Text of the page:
Archive for the ‘Apocalypse World’ Category

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Two Apocalypse World hacks worth highlighting

20 June, 2012

While I’m not completely convinced that I understand the full complexity of Vincent’s Apocalypse World game, I think it’s wildly interesting and I want to learn more about it. One of the hurdles for me is the kind of post-apocalypse setting it comes with, and the thematic language that accompanies it. It’s not a critique, but somehow it doesn’t swing with me.

That’s why it’s super cool that all sorts of interesting AW hacks are popping up all over the place. Two that have caught my attention lately are John Harper and Paul Riddle’s sizzling war hack The Regiment, and Jason Morningstar’s Lives of Others-inspired secret police hack, so far without a title. In what might just be the bleakest game in a long time, you play Stasi-like operators, criminal investigators, working for a totally totalitarian and totally corrupt and paranoid state.

First version includes a GM toolkit and how to get a game up and running, as well as loads of information about the many (many MANY) different and opposing government agencies, from the Ministry of State Security’s 26 departments (nobody fucks with Department 15!) to the People’s Police, the Ministry of Defense and Minustry of the Interior. Also included are seven playbooks.

I want to play this.

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Crossroads at Fastaval 2012

3 May, 2012
My latest game Crossroads ran as a “short story scenario” at the Danish convention Fastaval this April. There was scheduled to be a whopping 16 groups playing the game, but a couple of late cancellations shrunk that number to about 12-14, I’m not entirely sure. I had 14 great people who volunteered to facilitate the game, and I’m very thankful to all the players and especially the facilitators.
At this time I am waiting for all the feedback from the players – at Fastaval all the groups fill in feedback sheets for the scenario author, which is a great thing. Obviously there will be players who haven’t got a clue about what the scenario is about (and sometimes GMs as well, even worse!), but in general I think this is a good thing.
I asked all the facilitators to get back to me regarding how it went, and most of them did, which is very helpful indeed. None of the feedback has been different from what we learnt from the extensive playtesting, but it’s still nice to have confirmation that everything works as intended.
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Crossroads done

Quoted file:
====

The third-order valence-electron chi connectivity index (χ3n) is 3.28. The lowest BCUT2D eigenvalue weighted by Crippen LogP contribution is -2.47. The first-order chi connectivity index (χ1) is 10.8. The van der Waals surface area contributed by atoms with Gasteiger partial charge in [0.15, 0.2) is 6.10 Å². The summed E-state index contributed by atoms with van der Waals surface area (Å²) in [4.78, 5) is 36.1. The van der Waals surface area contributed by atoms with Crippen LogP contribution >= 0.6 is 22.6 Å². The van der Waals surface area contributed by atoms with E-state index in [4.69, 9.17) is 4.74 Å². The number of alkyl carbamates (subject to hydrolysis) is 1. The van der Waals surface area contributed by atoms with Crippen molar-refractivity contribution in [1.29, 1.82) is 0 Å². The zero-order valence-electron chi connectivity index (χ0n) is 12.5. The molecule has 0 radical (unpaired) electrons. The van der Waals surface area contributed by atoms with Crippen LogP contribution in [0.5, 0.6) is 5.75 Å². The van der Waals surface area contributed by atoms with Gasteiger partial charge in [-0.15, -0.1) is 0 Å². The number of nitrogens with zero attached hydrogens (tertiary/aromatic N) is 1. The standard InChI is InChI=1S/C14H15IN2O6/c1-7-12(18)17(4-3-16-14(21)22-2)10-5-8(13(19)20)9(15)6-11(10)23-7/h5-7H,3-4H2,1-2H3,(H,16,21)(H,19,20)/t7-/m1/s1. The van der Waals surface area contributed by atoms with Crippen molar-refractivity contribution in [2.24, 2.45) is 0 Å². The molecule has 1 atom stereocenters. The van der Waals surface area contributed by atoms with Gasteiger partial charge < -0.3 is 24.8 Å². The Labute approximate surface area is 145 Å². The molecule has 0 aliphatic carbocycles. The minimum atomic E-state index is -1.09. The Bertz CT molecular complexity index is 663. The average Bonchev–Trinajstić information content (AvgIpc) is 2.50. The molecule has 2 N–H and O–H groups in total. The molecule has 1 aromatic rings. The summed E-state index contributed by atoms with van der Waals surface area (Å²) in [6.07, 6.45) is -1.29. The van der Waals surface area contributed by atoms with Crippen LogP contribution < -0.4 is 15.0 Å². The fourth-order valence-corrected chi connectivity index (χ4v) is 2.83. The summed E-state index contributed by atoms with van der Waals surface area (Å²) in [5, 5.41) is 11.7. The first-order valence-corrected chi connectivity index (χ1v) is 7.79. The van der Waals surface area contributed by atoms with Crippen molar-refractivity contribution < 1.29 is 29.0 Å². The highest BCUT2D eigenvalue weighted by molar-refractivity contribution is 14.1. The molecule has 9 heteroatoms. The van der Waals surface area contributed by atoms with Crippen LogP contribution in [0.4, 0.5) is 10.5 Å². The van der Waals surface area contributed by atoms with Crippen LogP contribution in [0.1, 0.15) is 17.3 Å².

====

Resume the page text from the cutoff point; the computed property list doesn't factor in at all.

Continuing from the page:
17 October, 2011

Crossroads, a “short story” scenario to be run at Danish convention Fastaval in 2012, is pretty much done. There are still two playtests happening in October, but unless they throw up big issues, it’s a wrap. 24 pages comic book sized, of which half are the player characters and bonus cards. Inside is black and white without illustrations and there’s a colour cover. I’ve been trying to write shorter convention scenarios over the years, and I think this is a really good format and length, for both the facilitator and the players. You can probably read it on the bus on your way to the convention and still be able to comfortably facilitate it without problems.

Crossroads back and front covers

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Nerdinburgh brought the awesome

10 October, 2011

My head is still buzzing after a weekend of socialising, great food and beer, and especially some awesome gaming at Nerdinburgh II. The venue was totally fantastic and blew us all away, but it did help to have a great bunch of people around.

I got to play three solid roleplaying sessions and a couple of hilarous late evening rounds of Cash n Guns.

My top session this year was definitely the playtest of my Crossroads scenario for Fastaval. One of the best sessions I’ve played in a very long time, and as far as I’m concerned everything went fantastic and worked as I had hoped. I was facilitating while Adam, Daniel, Neil and Debbie played the four main characters. Although we sometimes screamed in laughter and/or disbelief, we had some very tense and emotional scenes. Perfect, perfect, and this will definitely go down well at Fastaval next year. I think we managed to finish all four storied in 1 hour and 45 minutes, and we had a good talk afterwards discussing why the game worked so well. I’m very very happy with how it turned out.

The two other game sessions I played in was a game of Dust Devils on Saturday run by Neil. The setup was along the lines of the film Unforgiven, and I played an ugly, and indeed inept, bounty hunter coming to town to kill a man and get the reward. Much mayhem and killing happened during the session, which in fictional time only lasted a few hours.

Sunday afternoon I played Fiasco with Neil and Scott. We were trying out a new playset by Graham Walmsley, themed as Cthulhu romance, whatever that might be. It was a sick session with unspeakable scenes. Again, Fiasco rocked as a tight no-prep convention game.

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Nerdinburgh II

5 October, 2011

Nerdinburgh is the most private of conventions. To be able to attend you have to be invited. By me. The first time I organised it was a couple of years ago, in my house, and while it was totally awesome, the venue wasn’t ideal.

This is not Photoshopped. This is real!

Now, this time around we have gone all the way. And I do mean all the way. With the help of Joe and Debbie, we are collectively renting the Old Observatory House, on Calton Hill right in the centre of Edinburgh. The observatory, now long obsolete due to light pollution, is still there, right next to it. But be envious, be very envious. This is the awesomest of roleplaying locations you’ll ever see. The only bummer is the number of people it actually accommodates – sleeps 8, plays perhaps 16.

We have people travelling in from Sweden, China, and indeed Milton Keynes. You will cry yourself to sleep tonight just because you are not part of it, so apologies for that right away.